FIG. 6 exemplifies another embodiment where the cyclonic mixer 10 is identical to the cyclonic mixer depicted in FIG. 1 except that the mixed components exit in the single discharge conduit 56. As shown by the arrow 50 the cyclonic mixer serves to impart a helical motion to the mixed stream and conducts the stream from the entrance to the exit. Obviously, in applications where the components are not fed to the mixer by some transport mechanism, the mixer itself can utilize a pressurized source to effectuate the motion.

Although this invention has been shown and described with respect to detailed embodiments thereof, it will be appreciated and understood by those skilled in the art that various changes in form and detail thereof may be made without departing from the spirit and scope of the claimed invention.

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Referenced by
Citing PatentFiling datePublication dateApplicantTitle
US7121714 *Sep 7, 2001Oct 17, 2006Commonwealth Scientific And Industrial Research OrganisationFluid mixer utilizing viscous drag
US7388485 *Apr 4, 2006Jun 17, 2008Hsieh Ho ShenAnti-theft device for door or window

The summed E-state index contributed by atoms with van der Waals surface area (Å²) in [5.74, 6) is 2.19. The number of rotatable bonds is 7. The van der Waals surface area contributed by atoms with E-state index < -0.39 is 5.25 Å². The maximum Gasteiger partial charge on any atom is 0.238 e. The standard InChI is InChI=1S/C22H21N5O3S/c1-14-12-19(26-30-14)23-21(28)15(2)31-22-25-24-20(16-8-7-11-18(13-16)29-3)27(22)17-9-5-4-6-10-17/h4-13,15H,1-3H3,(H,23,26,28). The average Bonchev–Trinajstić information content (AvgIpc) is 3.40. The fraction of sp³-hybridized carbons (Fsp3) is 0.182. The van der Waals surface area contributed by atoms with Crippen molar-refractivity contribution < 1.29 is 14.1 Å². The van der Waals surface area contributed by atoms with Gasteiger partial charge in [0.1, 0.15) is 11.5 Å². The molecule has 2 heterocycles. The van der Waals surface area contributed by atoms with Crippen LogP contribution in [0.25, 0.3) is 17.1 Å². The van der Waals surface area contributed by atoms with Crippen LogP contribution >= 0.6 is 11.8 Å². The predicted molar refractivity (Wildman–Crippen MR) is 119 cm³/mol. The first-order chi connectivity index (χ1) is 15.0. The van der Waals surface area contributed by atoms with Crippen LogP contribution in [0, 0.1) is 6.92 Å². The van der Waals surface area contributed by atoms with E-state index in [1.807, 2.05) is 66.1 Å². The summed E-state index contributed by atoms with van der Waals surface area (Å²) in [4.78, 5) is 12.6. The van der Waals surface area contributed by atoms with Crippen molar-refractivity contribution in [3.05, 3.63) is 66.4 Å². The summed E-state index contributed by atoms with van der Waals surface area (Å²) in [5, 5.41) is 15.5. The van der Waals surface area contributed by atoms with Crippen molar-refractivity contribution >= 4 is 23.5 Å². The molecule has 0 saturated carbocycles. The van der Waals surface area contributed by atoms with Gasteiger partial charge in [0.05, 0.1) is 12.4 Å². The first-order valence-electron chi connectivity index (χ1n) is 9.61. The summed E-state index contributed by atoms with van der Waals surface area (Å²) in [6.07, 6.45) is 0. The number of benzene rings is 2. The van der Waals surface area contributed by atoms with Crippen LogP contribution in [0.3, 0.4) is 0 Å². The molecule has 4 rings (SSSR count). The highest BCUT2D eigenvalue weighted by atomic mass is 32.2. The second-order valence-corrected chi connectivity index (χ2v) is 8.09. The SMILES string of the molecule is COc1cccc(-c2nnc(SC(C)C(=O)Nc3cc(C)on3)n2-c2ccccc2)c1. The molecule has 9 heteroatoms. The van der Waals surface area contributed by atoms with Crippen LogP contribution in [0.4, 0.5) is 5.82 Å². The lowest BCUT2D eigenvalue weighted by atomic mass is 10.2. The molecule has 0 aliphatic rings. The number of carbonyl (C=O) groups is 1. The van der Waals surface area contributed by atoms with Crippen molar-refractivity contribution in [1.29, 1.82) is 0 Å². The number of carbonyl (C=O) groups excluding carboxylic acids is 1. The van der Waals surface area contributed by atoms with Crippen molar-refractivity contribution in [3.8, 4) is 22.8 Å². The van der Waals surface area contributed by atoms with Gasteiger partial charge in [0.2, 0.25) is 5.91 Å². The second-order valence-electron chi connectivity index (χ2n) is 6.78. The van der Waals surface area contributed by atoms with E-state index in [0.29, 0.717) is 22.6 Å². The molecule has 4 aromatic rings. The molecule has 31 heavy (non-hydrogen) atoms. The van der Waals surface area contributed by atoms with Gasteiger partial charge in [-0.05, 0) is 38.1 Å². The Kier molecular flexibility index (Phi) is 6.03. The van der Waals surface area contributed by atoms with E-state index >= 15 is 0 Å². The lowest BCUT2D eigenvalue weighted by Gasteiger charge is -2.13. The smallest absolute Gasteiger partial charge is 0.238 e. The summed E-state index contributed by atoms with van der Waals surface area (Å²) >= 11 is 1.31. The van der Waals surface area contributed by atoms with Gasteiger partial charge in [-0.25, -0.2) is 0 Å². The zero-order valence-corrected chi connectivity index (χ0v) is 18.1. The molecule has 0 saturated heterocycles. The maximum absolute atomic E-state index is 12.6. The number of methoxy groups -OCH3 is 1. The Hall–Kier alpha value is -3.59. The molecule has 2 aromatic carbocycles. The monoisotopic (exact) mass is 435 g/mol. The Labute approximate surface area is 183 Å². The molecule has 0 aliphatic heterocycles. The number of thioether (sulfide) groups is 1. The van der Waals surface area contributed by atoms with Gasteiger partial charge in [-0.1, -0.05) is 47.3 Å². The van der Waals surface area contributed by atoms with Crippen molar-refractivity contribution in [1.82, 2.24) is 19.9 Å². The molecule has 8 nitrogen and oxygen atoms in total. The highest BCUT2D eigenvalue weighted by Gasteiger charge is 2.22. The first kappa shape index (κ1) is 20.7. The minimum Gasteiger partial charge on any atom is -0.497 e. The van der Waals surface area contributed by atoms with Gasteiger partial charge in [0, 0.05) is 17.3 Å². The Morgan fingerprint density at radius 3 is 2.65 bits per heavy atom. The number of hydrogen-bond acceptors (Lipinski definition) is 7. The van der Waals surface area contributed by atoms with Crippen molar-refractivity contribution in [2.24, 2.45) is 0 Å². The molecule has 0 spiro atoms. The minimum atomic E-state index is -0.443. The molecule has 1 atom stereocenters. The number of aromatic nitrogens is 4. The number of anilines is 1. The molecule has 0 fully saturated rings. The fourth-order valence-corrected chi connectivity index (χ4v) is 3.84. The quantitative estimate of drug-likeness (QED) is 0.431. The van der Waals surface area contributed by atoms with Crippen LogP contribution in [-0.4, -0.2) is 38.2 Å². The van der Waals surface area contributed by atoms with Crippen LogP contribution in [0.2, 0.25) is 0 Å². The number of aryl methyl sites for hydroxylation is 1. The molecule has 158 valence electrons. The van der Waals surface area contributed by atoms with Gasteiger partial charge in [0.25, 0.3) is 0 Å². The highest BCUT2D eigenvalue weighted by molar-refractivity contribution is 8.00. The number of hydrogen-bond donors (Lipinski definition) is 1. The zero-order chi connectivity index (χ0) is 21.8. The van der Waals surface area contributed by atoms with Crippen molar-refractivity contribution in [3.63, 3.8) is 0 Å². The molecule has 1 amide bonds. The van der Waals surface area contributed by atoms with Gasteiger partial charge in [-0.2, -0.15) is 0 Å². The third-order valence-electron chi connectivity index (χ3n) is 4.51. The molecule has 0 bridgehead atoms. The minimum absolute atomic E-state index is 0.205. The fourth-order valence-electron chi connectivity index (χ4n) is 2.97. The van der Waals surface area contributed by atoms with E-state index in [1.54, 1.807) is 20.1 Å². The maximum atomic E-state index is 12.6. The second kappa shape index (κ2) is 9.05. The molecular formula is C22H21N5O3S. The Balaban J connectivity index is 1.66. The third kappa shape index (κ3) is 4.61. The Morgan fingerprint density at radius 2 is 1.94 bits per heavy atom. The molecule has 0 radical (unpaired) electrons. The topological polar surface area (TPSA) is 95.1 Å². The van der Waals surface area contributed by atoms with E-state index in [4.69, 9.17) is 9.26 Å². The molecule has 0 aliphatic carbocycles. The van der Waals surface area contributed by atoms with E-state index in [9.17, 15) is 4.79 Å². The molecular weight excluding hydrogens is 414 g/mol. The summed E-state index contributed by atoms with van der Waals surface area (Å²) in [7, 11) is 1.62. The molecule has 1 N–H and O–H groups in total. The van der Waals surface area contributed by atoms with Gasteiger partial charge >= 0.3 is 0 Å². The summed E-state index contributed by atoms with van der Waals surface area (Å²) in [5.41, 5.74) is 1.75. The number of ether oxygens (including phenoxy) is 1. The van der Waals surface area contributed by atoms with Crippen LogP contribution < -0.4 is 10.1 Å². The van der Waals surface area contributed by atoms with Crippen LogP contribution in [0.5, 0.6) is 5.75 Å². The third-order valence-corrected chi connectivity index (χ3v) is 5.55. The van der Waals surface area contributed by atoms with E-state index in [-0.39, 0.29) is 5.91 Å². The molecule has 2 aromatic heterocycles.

US7690833 *Aug 31, 2006Apr 6, 2010Commonwealth Scientific And Industrial Research OrganisationHeat exchange method and apparatus utilizing chaotic advection in a flowing fluid to promote heat exchange
US8066422Mar 27, 2006Nov 29, 2011Kajima CorporationMaterial moisture content adjustment method
US8303163 *Nov 12, 2009Nov 6, 2012Schneider Charles AIn-line mixing apparatus for iodine extraction
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US8673143Nov 12, 2009Mar 18, 2014Charles A. SchneiderPortable system for on-site iodine extraction from an aqueous solution
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Classifications
U.S. Classification366/101, 406/92, 366/178.2, 366/165.5, 406/88
International ClassificationB01F15/02, B01F5/00, B05B7/14, B01F13/02, B01F3/06, B01F5/02, B01F5/04
Cooperative ClassificationB01F5/0475, B01F5/0057, B05B7/1431, B01F5/0062, B01F13/0227, B01F2215/0427, B01F2003/063, B01F2005/004, B01F2215/0422
European ClassificationB01F5/00B4, B01F13/02F, B01F5/04C14C, B01F5/00B, B05B7/14A6
Legal Events
DateCodeEventDescription
Aug 14, 1998ASAssignment
Owner name: USBI, FLORIDA
Free format text: ASSIGNMENT OF ASSIGNORS INTEREST;ASSIGNORS:SCARPA, JACK;HALL, TERRY;REEL/FRAME:009402/0920
Effective date: 19980521
Dec 16, 2003FPAYFee payment
Year of fee payment: 4
Dec 24, 2007REMIMaintenance fee reminder mailed
Jun 13, 2008LAPSLapse for failure to pay maintenance fees
Aug 5, 2008FPExpired due to failure to pay maintenance fee
Effective date: 20080613